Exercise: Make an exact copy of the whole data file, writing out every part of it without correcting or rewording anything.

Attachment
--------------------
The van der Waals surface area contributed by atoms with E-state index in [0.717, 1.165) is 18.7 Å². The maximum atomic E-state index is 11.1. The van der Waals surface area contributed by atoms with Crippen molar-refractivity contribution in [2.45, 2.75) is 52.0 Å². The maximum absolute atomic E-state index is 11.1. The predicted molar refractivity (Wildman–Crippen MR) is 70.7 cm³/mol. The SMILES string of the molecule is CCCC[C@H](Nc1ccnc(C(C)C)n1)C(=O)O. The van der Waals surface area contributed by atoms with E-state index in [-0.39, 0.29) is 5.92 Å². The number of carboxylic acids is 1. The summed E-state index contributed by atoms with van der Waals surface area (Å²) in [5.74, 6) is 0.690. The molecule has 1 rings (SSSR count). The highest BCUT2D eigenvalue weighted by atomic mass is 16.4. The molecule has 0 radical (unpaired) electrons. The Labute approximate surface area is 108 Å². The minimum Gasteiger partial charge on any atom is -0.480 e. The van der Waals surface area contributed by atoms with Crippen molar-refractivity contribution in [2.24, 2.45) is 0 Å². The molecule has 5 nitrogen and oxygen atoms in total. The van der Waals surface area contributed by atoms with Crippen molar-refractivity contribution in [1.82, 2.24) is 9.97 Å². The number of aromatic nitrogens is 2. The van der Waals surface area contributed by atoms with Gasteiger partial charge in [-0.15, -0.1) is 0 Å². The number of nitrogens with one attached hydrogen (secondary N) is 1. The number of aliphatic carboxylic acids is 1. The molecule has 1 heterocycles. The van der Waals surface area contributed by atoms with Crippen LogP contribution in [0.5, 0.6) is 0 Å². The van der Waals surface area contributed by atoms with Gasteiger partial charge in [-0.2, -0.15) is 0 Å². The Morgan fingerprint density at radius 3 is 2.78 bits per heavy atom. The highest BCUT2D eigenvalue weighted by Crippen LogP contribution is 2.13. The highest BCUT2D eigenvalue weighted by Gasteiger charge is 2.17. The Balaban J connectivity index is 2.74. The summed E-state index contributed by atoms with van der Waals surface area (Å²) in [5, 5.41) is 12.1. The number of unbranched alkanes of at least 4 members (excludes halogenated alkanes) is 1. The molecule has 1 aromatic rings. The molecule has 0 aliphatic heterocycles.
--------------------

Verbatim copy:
The van der Waals surface area contributed by atoms with E-state index in [0.717, 1.165) is 18.7 Å². The maximum atomic E-state index is 11.1. The van der Waals surface area contributed by atoms with Crippen molar-refractivity contribution in [2.45, 2.75) is 52.0 Å². The maximum absolute atomic E-state index is 11.1. The predicted molar refractivity (Wildman–Crippen MR) is 70.7 cm³/mol. The SMILES string of the molecule is CCCC[C@H](Nc1ccnc(C(C)C)n1)C(=O)O. The van der Waals surface area contributed by atoms with E-state index in [-0.39, 0.29) is 5.92 Å². The number of carboxylic acids is 1. The summed E-state index contributed by atoms with van der Waals surface area (Å²) in [5.74, 6) is 0.690. The molecule has 1 rings (SSSR count). The highest BCUT2D eigenvalue weighted by atomic mass is 16.4. The molecule has 0 radical (unpaired) electrons. The Labute approximate surface area is 108 Å². The minimum Gasteiger partial charge on any atom is -0.480 e. The van der Waals surface area contributed by atoms with Crippen molar-refractivity contribution in [2.24, 2.45) is 0 Å². The molecule has 5 nitrogen and oxygen atoms in total. The van der Waals surface area contributed by atoms with Crippen molar-refractivity contribution in [1.82, 2.24) is 9.97 Å². The number of aromatic nitrogens is 2. The van der Waals surface area contributed by atoms with Gasteiger partial charge in [-0.15, -0.1) is 0 Å². The number of nitrogens with one attached hydrogen (secondary N) is 1. The number of aliphatic carboxylic acids is 1. The molecule has 1 heterocycles. The van der Waals surface area contributed by atoms with Crippen LogP contribution in [0.5, 0.6) is 0 Å². The van der Waals surface area contributed by atoms with Gasteiger partial charge in [-0.2, -0.15) is 0 Å². The Morgan fingerprint density at radius 3 is 2.78 bits per heavy atom. The highest BCUT2D eigenvalue weighted by Crippen LogP contribution is 2.13. The highest BCUT2D eigenvalue weighted by Gasteiger charge is 2.17. The Balaban J connectivity index is 2.74. The summed E-state index contributed by atoms with van der Waals surface area (Å²) in [5, 5.41) is 12.1. The number of unbranched alkanes of at least 4 members (excludes halogenated alkanes) is 1. The molecule has 1 aromatic rings. The molecule has 0 aliphatic heterocycles.